This article is contributed by Navya Chawla, head of STEM for Girls in The United World College of South East Asia (UWCSEA).
Despite economic and technological advancement, it is still uncommon to come across women in STEM fields in Singapore. In our academically driven society, universities and institutions have been working tirelessly over the past decade to battle this significant issue. In 2014 a total of 9,516 female university graduates were working in the public and private sectors, more than double the number in 2004 (4,438). However, there is still a considerable imbalance of men and women who pursue jobs in fields such as engineering, natural sciences and mathematics. So the question is: why is there an underrepresentation of women in STEM fields, and what can we do to help?
Many believe that the predicament is a ‘leaky pipeline problem’; primary, secondary and international schools in Singapore go to great lengths to create a comfortable and encouraging environment for girls to pursue the field of their choice. Yet, along the way, during higher education, many women start to believe that they would not be able to sustain careers in STEM, and decide to change their profession.
Others believe that women choose to follow other career paths in order to achieve a sustainable work-life balance. It is not atypical to assume that women have to work harder to be equally acknowledged alongside their male counterparts; leading some to infer that they would have less time for their families and causing their commitment and professional abilities to be questioned. This further emphasises the uncomfortable workplace environment, even if the bias is only subconsciously present.
Essentially, this comes down to the confidence we give our sisters, mothers, daughters and granddaughters; something that the deeply engrained stereotypes of women manages to engulf. “People just assume that you’re not going to be able to cut it,” said a female statistician interviewed by The Harvard Business Review in 2015. Global statistics show that girls perform as well as boys, and sometimes better, in pre-university mathematics and science courses.
Nonetheless women continue to face bias in workplace environments which are male dominated. In order to diminish bias and stereotypes against females we must show continual support to our young girls, so they are able to succeed in challenging situations through their undying confidence. Dr Angela Duckworth, author of Grit said: “Enthusiasm is common. Endurance is rare.”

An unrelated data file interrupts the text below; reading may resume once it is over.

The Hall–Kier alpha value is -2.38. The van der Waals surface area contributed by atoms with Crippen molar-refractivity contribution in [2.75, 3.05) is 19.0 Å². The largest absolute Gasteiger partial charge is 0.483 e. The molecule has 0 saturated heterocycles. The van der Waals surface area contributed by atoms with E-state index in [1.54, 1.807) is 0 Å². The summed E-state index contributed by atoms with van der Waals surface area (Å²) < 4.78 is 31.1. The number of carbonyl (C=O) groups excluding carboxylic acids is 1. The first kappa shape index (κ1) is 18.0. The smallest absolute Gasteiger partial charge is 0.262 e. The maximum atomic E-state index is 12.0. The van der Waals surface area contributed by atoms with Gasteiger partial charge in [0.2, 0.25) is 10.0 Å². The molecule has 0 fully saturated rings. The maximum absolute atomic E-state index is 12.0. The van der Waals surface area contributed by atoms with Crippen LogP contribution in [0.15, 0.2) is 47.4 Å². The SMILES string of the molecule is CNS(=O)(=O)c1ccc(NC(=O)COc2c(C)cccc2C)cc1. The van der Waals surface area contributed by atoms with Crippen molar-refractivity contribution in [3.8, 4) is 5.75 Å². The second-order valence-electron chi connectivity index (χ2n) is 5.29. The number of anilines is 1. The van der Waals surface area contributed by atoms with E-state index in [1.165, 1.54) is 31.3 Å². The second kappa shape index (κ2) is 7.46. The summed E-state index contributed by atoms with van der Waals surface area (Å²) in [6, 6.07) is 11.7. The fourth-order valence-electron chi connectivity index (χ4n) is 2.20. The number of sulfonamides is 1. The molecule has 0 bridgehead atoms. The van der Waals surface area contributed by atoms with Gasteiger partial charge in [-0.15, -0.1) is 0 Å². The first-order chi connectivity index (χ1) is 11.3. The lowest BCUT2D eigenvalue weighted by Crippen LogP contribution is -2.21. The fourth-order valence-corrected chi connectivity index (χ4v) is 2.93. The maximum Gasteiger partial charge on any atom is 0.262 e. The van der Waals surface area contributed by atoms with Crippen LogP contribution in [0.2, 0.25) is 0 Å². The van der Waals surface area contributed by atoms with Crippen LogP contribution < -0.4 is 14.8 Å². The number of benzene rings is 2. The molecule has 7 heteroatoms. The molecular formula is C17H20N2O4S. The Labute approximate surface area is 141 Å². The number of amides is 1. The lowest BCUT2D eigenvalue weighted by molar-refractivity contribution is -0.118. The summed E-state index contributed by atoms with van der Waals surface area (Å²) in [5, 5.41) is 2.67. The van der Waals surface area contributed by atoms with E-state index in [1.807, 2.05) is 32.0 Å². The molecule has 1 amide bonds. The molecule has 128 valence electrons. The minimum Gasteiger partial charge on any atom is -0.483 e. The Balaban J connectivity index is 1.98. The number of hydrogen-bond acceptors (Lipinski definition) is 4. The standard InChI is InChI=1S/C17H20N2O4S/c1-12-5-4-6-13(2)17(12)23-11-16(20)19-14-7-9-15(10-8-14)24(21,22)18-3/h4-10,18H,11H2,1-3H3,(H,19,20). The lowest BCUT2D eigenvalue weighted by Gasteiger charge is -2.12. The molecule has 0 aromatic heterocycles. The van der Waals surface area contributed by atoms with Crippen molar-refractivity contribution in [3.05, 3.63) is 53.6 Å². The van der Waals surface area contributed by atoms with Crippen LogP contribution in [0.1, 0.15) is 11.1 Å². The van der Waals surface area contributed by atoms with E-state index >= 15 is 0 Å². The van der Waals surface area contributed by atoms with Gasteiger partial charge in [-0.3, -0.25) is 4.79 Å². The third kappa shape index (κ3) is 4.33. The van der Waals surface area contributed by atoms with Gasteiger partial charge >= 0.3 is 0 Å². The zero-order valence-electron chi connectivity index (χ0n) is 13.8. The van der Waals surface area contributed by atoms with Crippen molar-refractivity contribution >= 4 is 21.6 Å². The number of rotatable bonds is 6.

STEM for Girls is a club in The United World College of South East Asia (UWCSEA) whose primary objective is to promote the interests of girls in STEM fields, in order to weaken bias against females. Over the years, the club has held multiple conferences where successful and inspirational women in STEM gave talks and conducted workshops for students, teachers, and parents, to help foster change and promote gender equality. We believe that it is imperative to balance the number of men and women in professions such as engineering, mathematics, and sciences, education. Our website allows students and enthusiasts to read and blog about upcoming discoveries in technology as well as inspirational stories of women succeeding with their passions.
On 16th September 2017 STEM for Girls will be holding ‘Be Empowered.’ – a discussion-style conference aimed to stimulate learning. Students, teachers and parents will get the opportunity to meet with flourishing women in STEM fields and discuss the challenges of gender stereotypes as well research and developments in their areas of expertise.
Help us refute the stereotypes and bias that has affected the lives of countless women, with education. “Education is the most powerful weapon which you can use to change the world.” – Nelson Mandela.
Navya Chawla was appointed head of STEM for Girls in 2016 due to her passion and commitment for the cause. She has engaged more girls in the club and has given it much more purpose and focus, her organisation and leadership skills have significantly developed and she shows a real passion and drive for improving and making women more aware about STEM. Navya has also designed the STEM for Girls website and helped it to become a platform for awareness and learning, especially in the natural sciences, as she would like to pursue Physics at university. Although she is proud to have an Indian background, she first came across the issue of gender stereotypes and inequality in her country, and has made it an aim to help young girls follow their dreams by overcoming misogynistic biases.